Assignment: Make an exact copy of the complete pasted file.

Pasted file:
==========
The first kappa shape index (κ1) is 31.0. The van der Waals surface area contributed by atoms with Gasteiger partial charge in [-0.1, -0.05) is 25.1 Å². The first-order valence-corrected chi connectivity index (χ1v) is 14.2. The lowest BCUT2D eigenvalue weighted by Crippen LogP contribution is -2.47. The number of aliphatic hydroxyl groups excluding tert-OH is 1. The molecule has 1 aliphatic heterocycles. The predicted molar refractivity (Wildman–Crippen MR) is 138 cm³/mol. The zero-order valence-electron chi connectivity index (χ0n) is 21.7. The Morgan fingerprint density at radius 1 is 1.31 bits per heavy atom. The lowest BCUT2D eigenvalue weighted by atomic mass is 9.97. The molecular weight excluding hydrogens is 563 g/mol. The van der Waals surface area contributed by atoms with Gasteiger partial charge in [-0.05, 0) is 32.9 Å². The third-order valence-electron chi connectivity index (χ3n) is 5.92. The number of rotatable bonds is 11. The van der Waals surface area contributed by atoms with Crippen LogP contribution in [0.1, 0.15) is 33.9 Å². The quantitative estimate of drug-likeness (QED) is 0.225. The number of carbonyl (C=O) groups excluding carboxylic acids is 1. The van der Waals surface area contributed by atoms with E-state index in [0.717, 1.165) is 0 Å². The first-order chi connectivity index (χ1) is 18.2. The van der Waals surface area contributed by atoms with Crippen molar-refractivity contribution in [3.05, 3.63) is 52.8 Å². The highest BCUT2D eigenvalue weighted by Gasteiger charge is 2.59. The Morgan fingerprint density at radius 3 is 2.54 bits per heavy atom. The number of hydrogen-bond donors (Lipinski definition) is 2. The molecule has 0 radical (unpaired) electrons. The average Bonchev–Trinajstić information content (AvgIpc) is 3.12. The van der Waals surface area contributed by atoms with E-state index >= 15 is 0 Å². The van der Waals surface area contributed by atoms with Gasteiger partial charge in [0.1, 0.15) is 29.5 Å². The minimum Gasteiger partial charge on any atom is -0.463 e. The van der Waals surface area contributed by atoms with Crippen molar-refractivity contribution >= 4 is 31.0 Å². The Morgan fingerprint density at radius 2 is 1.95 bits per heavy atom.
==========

The first kappa shape index (κ1) is 31.0. The van der Waals surface area contributed by atoms with Gasteiger partial charge in [-0.1, -0.05) is 25.1 Å². The first-order valence-corrected chi connectivity index (χ1v) is 14.2. The lowest BCUT2D eigenvalue weighted by Crippen LogP contribution is -2.47. The number of aliphatic hydroxyl groups excluding tert-OH is 1. The molecule has 1 aliphatic heterocycles. The predicted molar refractivity (Wildman–Crippen MR) is 138 cm³/mol. The zero-order valence-electron chi connectivity index (χ0n) is 21.7. The Morgan fingerprint density at radius 1 is 1.31 bits per heavy atom. The lowest BCUT2D eigenvalue weighted by atomic mass is 9.97. The molecular weight excluding hydrogens is 563 g/mol. The van der Waals surface area contributed by atoms with Gasteiger partial charge in [-0.05, 0) is 32.9 Å². The third-order valence-electron chi connectivity index (χ3n) is 5.92. The number of rotatable bonds is 11. The van der Waals surface area contributed by atoms with Crippen LogP contribution in [0.1, 0.15) is 33.9 Å². The quantitative estimate of drug-likeness (QED) is 0.225. The number of carbonyl (C=O) groups excluding carboxylic acids is 1. The van der Waals surface area contributed by atoms with E-state index in [0.717, 1.165) is 0 Å². The first-order chi connectivity index (χ1) is 18.2. The van der Waals surface area contributed by atoms with Crippen molar-refractivity contribution in [3.05, 3.63) is 52.8 Å². The highest BCUT2D eigenvalue weighted by Gasteiger charge is 2.59. The Morgan fingerprint density at radius 3 is 2.54 bits per heavy atom. The number of hydrogen-bond donors (Lipinski definition) is 2. The molecule has 0 radical (unpaired) electrons. The average Bonchev–Trinajstić information content (AvgIpc) is 3.12. The van der Waals surface area contributed by atoms with E-state index >= 15 is 0 Å². The van der Waals surface area contributed by atoms with Gasteiger partial charge in [0.1, 0.15) is 29.5 Å². The minimum Gasteiger partial charge on any atom is -0.463 e. The van der Waals surface area contributed by atoms with Crippen molar-refractivity contribution >= 4 is 31.0 Å². The Morgan fingerprint density at radius 2 is 1.95 bits per heavy atom.